Biodegradable plastic made from renewable resources always sounds better than petroleum-based plastics, right? Well, kind of. We know that most bioplastics aren’t biodegradable in the sense that you can toss it in a compost bin and expect it to quickly disintegrate. Bioplastics still often have to go through an energy-intensive recycling process to get them to fully degrade. So, does this make them equally undesirable? Exactly how do they measure up to conventional plastics?
A new study by researchers at the University of Hawaii, Honolulu aimed to find out, and they discovered a few leg-ups that bioplastics have over conventional plastics during the production phase, primarily that bioplastics emit fewer carbon emissions when manufactured.
The researchers analyzed PHA, which is created by bacteria growing on corn-based sugar. They looked at every aspect of where CO2 could be emitted, from chemicals, fertilizers, fuels, fermentation… everywhere. They found that for each pound of plastic created, only .49 pounds of CO2 was emitted, versus 2-3 pounds of CO2 per pound of conventional plastic.
Another type of bio-plastic, PLA made by NatureWorks, LLC, only produced .27 pounds of CO2 per pound of plastic. This is because the most CO2 intensive parts of the process is the fermentation and electricity use, so the company came up with a better way of producing the plastic, which reduced the emissions further.
Considering that bio-plastics produce so much less CO2 than conventional plastics in the production phase, it seems likely that it would be an over-all better solution, right? Well, it gets complicated, especially when trying to compare apples to apples, and there are dozens of ways to look at the situation. For instance, what is the total carbon emission of petroleum-based plastic from manufacture, to recycle, to new product, versus manufacture to landfill – and how does that compare to the same lifecycle of bioplastic? And what percentage of bioplastic is actually being recycled compared to the percentage of conventional plastic being recycled, and how do those ratios stand up to one another? It gets sticky really quickly when trying to figure out exactly how much of an improvement bioplastic is over conventional plastic and where further improvements need to be made. Researchers are still working on data gathering, especially as new production methods emerge such as actually growing plastic.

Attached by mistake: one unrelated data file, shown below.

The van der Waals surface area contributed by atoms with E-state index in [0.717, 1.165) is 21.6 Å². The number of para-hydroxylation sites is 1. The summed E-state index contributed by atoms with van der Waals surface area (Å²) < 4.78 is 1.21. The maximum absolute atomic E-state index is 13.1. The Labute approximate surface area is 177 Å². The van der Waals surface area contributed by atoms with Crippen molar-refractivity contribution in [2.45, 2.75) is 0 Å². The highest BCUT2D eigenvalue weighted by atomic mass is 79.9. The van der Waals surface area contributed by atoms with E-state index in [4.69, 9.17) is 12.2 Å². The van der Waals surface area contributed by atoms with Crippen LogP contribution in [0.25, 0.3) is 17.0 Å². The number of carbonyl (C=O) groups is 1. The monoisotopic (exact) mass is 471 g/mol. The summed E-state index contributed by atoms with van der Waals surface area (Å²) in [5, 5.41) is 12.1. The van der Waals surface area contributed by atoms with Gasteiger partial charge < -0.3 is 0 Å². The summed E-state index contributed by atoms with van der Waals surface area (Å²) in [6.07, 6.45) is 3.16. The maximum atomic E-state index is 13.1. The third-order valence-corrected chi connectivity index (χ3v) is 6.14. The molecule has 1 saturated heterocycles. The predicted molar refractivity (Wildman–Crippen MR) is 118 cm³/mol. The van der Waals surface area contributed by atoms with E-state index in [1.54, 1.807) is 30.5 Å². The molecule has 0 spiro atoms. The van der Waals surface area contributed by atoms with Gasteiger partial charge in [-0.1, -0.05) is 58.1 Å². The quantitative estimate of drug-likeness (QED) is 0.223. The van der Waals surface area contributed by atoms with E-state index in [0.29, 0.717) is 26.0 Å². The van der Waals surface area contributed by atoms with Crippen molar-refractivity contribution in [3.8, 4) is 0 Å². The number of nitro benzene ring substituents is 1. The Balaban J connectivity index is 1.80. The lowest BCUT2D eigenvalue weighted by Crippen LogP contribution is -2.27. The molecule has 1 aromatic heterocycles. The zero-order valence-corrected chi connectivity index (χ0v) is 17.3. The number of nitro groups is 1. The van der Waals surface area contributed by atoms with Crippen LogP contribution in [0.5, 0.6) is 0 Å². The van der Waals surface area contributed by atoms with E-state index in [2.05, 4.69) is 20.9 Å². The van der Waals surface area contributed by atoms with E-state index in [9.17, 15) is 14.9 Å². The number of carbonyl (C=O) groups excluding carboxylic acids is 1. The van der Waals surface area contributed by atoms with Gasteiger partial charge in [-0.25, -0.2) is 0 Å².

But there are some major points that put bioplastics in the lime light. They’re made from renewable resources, and possibly waste products from ethanol production, versus the non-renewable resource of oil. They’re biodegradable in at least some sense, where conventional plastic is not.
But bioplastics still have some major issues that need to be sorted out, such as the energy required to break down the plastics, what happens to them when they end up in landfills rather than recycling plants, the fact that there aren’t many facilities that will accept them for recycling... Yet, with all the research being done and the demand for eco-friendly plastic options, it seems likely that these issues can, and will, be worked out fairly soon, and hopefully petroleum-based plastics will be a thing of our troubled past.
written by Clare Elliott, August 27, 2008
written by Max, January 29, 2009
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